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In the department of. . . but it would be better not to say in which department. There is nothing more irascible than all these departments, regiments, offices — in short, all this officialdom. Nowadays every private individual considers the whole of society insulted in his person. They say a petition came quite recently from some police chief, I don't remember of what town, in which he states clearly that the government's decrees are perishing and his own sacred name is decidedly being taken in vain. And as proof he attached to his petition a most enormous tome of some novelistic work in which a police chief appears on every tenth page, in some places even in a totally drunken state. And so, to avoid any unpleasantness, it would be better to call the department in question a certain department. And so, in a certain department there served a certain clerk; a not very remarkable clerk, one might say — short, somewhat pockmarked, somewhat red-haired, even with a somewhat nearsighted look, slightly bald in front, with wrinkles on both cheeks and a complexion that is known as hemorrhoidal. . . No help for it! the Petersburg climate is to blame. As for his rank (for with us rank must be announced first of all), he was what is called an eternal titular councillor, at whom, as is known, all sorts of writers have abundandy sneered and jeered, having the praiseworthy custom of exerting themselves against those who can't bite. The clerk's last name was Bashmachkin. From the name itself one can already see that it once came from bashmak, or "shoe"; but when, at what time, and in what way it came from bashmak — none of that is known. His father, his grandfather, even his brother-in-law, and absolutely all the Bashmachkins, went around in boots, merely having them resoled three times a year. His name was Akaky Akakievich. The reader will perhaps find that somewhat strange and farfetched, but he can be assured that it was not fetched at all, but that such circumstances occurred of themselves as made it quite impossible to give him any other name, and here is precisely how it came about.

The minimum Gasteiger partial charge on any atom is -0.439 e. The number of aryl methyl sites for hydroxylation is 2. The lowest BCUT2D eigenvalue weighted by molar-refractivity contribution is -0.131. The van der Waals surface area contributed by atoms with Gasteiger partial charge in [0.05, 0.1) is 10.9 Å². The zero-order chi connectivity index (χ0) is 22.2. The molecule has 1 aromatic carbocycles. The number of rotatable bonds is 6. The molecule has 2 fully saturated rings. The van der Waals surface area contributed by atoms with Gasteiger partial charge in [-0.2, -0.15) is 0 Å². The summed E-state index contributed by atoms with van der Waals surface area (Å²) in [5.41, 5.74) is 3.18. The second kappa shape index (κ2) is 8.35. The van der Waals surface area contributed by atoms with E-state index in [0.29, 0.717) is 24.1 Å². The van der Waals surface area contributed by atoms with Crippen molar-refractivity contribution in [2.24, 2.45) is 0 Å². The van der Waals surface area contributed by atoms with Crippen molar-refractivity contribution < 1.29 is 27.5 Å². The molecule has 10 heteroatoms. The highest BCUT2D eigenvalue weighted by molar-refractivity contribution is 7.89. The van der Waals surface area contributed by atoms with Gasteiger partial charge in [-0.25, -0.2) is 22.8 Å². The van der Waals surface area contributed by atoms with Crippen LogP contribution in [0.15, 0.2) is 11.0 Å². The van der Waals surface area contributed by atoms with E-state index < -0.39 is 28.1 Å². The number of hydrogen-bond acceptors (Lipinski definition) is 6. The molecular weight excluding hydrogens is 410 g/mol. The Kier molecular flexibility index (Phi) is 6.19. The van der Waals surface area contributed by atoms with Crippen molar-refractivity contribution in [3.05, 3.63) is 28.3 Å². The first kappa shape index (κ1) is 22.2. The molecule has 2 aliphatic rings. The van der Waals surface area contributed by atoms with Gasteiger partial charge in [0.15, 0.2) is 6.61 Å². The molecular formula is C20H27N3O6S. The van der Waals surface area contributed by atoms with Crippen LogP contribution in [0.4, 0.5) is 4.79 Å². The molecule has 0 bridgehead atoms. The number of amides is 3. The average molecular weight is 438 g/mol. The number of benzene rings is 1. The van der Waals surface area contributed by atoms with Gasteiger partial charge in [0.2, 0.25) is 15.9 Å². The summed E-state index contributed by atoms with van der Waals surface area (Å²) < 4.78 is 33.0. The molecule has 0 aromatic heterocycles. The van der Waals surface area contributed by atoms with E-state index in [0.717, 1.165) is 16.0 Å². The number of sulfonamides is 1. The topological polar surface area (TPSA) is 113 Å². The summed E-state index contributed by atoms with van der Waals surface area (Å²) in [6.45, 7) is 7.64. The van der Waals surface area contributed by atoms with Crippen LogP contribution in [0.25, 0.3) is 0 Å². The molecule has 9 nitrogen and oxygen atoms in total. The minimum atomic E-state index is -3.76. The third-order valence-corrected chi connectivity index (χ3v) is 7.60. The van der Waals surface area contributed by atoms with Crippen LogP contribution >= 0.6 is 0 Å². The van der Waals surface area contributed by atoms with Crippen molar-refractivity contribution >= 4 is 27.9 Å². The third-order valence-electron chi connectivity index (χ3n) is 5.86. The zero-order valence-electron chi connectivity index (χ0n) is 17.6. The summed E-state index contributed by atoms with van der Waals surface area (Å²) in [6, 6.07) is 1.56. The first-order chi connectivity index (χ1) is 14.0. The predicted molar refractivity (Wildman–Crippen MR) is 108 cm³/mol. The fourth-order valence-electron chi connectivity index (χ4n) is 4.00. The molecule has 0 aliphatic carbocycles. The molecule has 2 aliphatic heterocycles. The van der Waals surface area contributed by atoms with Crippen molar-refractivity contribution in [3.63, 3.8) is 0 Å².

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Download the free e-book by Nikolai Vasilievich Gogol, «The Overcoat» , in English. You can also print the text of the book. For this, the PDF and DOC formats are suitable.